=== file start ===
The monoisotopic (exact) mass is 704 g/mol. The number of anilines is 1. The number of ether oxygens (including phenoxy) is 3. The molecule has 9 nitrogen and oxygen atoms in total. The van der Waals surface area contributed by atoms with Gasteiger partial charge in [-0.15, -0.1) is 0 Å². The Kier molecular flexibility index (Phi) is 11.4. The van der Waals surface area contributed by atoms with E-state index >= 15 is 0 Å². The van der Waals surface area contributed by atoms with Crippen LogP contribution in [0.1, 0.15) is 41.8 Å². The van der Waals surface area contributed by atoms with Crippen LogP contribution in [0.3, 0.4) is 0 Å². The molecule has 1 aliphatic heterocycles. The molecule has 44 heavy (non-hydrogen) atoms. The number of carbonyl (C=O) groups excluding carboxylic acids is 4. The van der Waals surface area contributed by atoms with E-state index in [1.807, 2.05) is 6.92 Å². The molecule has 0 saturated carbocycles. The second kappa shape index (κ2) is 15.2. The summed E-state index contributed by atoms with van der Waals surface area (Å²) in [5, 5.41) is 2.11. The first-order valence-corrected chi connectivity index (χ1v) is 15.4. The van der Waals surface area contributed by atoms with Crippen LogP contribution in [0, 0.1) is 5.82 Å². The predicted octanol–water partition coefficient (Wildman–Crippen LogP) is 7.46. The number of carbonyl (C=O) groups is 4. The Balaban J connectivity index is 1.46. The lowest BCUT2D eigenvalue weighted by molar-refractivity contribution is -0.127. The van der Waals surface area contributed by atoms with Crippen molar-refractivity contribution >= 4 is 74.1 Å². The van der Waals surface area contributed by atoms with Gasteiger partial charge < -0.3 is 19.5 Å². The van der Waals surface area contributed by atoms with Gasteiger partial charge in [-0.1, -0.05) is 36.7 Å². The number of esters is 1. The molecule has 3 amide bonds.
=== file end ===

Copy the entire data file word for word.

The monoisotopic (exact) mass is 704 g/mol. The number of anilines is 1. The number of ether oxygens (including phenoxy) is 3. The molecule has 9 nitrogen and oxygen atoms in total. The van der Waals surface area contributed by atoms with Gasteiger partial charge in [-0.15, -0.1) is 0 Å². The Kier molecular flexibility index (Phi) is 11.4. The van der Waals surface area contributed by atoms with E-state index >= 15 is 0 Å². The van der Waals surface area contributed by atoms with Crippen LogP contribution in [0.1, 0.15) is 41.8 Å². The van der Waals surface area contributed by atoms with Crippen LogP contribution in [0.3, 0.4) is 0 Å². The molecule has 1 aliphatic heterocycles. The molecule has 44 heavy (non-hydrogen) atoms. The number of carbonyl (C=O) groups excluding carboxylic acids is 4. The van der Waals surface area contributed by atoms with E-state index in [1.807, 2.05) is 6.92 Å². The molecule has 0 saturated carbocycles. The second kappa shape index (κ2) is 15.2. The summed E-state index contributed by atoms with van der Waals surface area (Å²) in [5, 5.41) is 2.11. The first-order valence-corrected chi connectivity index (χ1v) is 15.4. The van der Waals surface area contributed by atoms with Crippen LogP contribution in [0, 0.1) is 5.82 Å². The predicted octanol–water partition coefficient (Wildman–Crippen LogP) is 7.46. The number of carbonyl (C=O) groups is 4. The Balaban J connectivity index is 1.46. The lowest BCUT2D eigenvalue weighted by molar-refractivity contribution is -0.127. The van der Waals surface area contributed by atoms with Crippen molar-refractivity contribution >= 4 is 74.1 Å². The van der Waals surface area contributed by atoms with Gasteiger partial charge < -0.3 is 19.5 Å². The van der Waals surface area contributed by atoms with Gasteiger partial charge in [-0.1, -0.05) is 36.7 Å². The number of esters is 1. The molecule has 3 amide bonds.